Based on these results, we have proposed a mechanism for the enzymatic degradation mechanism of fibril-like crystals generated from PHA single crystals, as shown in Figure 8 [57]. The PHA single crystals may consist of both ordered and disordered chain-packing regions that exist in periodic manner due to the crystallization characteristic of P(3HB) molecules (Figure 8A) [58,59,60]. PHA depolymerases adsorb homogeneously on the edges, ends and chain-folding crystalline surfaces. The adsorbed enzymes predominantly hydrolyze the polymer molecules at the disordered chain-packing regions in single crystals from the edges and ends, as shown in Figure 8B. Then, the ordered chain-packing regions remain as fibril-like crystals (Figure 8C). Figure 8E demonstrates that the enzymes adsorbed on the fibril-like crystals also erode the ordered chain-packing region from the edge, which results in the tapering of the fibril-like crystals down to a minimum width of approximately 28 nm. In addition, the adsorption of enzyme on the fibril-like crystals also may enhance the molecular mobility in ordered chain-packing regions. Subsequently, the molecular packing structure in the ordered chain-packing region is gradually distorted starting from the chain-folding surface along the crystallographic c axis to reach a minimum value (around 1.9 nm), as shown in Figure 8F. Tapping mode AFM was used for the dimensional analysis of PHA single crystals. The remaining ordered chain-packing region will be progressively eroded from the edge by the catalytic action of the enzyme. At the same time, adsorption of the enzyme on the chain-folding region will produce surface distortion. Together, both these effects will reduce the crystal dimensions to the minimum values at which, the lamellar structure at the tip of the fibril-like crystal will collapse similar to the tip of a glacier (Figure 8G). As a result of these degradation processes, the tip of the fibril-like crystals will fragment into smaller pieces, which will eventually be hydrolyzed to water-soluble dimers and monomers by the PHA depolymerase.
Figure 8. Schematic model of the enzymatic degradation process of PHA lamellar crystals by PHA depolymerase from R. pickettii T1 [58]. Reproduced with permission from Numata et al., Biomacromolecules; published by ACS, 2005.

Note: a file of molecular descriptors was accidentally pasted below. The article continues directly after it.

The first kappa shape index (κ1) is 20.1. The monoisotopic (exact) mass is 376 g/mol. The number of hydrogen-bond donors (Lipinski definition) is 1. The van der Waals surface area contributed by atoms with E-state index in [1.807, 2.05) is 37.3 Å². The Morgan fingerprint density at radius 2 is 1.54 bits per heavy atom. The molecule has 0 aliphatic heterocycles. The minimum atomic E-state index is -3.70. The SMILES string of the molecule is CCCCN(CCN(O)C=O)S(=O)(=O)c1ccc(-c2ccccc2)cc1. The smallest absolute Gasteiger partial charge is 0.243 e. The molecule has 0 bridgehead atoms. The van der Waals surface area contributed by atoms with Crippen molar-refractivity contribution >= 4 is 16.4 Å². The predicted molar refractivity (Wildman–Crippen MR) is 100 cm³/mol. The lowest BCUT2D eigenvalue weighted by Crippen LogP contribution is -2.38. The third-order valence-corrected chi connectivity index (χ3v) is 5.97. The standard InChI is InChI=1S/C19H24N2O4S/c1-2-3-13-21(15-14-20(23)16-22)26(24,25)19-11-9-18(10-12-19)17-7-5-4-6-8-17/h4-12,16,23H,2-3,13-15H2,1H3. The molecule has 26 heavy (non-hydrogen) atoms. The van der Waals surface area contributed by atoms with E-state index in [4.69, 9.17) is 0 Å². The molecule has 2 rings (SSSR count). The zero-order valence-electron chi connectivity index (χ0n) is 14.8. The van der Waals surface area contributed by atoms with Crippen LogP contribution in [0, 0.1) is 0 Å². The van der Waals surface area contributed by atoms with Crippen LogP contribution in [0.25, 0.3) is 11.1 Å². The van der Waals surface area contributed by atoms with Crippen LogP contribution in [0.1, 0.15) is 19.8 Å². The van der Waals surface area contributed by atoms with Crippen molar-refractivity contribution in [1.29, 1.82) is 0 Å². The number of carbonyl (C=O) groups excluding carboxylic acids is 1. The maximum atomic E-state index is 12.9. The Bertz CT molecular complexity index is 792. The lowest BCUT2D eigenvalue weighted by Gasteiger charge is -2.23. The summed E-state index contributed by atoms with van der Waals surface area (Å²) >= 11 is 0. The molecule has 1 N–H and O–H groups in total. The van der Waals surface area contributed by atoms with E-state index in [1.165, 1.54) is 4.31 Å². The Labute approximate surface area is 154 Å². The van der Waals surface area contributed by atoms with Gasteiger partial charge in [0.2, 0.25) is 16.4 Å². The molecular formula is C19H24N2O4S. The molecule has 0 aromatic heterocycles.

Figure 8. Schematic model of the enzymatic degradation process of PHA lamellar crystals by PHA depolymerase from R. pickettii T1 [58]. Reproduced with permission from Numata et al., Biomacromolecules; published by ACS, 2005.
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3. Biodegradability of PHA Films

PHA films with a thickness of several hundred micrometers are composed of lamellar crystalline and amorphous regions. Melt-crystallized and/or drawn PHA films show higher mechanical properties, higher crystallinity, and larger lamellar crystals in comparison with solvent-cast PHA film. Here, we review relations between the degradation rate of various PHA films and the crystalline and chemical structures of PHA.
The effects of the chemical structure of second monomer units and copolymer compositions on the rate of enzymatic erosion were investigated through the enzymatic degradation of solution-cast films of PHA with various hydroxyalkanoate units in the presence of PHA depolymerase. The enzymatic degradations of the solution-cast films of P(3HB) homopolymer [62] and five types of copolyesters; poly[(R)-3-hydroxybutyrate-co-(R)-3-hydroxyvalerate] (P(3HB-co-3HV)) [63], poly[(R)-3-hydroxy-butyrate-co-3-hydroxypropionate] (P(3HB-co-3HP)) [64], poly[(R)-3-hydroxybutyrate-co-(R)-3-hydroxyhexanoate] (P(3HB-co-3HH)) [63], and poly[(R)-3-hydroxybutyrate-co-4-hydroxybutyrate] (P(3HB-co-4HB)) [65], poly[(R)-3-hydroxybutyrate-co-6-hydroxyhexanoate] (P(3HB-co-6HH)) [66], were performed in aqueous solutions of purified PHA depolymerase secreted from R. pickettii T1 at 37 °C [67]. The enzymatic degradation occurred on the surface of PHA films, resulting weight loss of the films which increased proportionally with time. Figure 9 shows the rates of enzymatic erosion of PHA films by PHA depolymerase from R. pickettii T1. The rate of enzymatic erosion on the solution-cast PHA films increased markedly with an increase in the fraction of second monomer units up to 10–20 mol% to reach a maximum value followed by a decrease in the erosion rate. The highest rates of enzymatic erosion were 5 to 10 times larger in comparison to P(3HB) homopolymer films.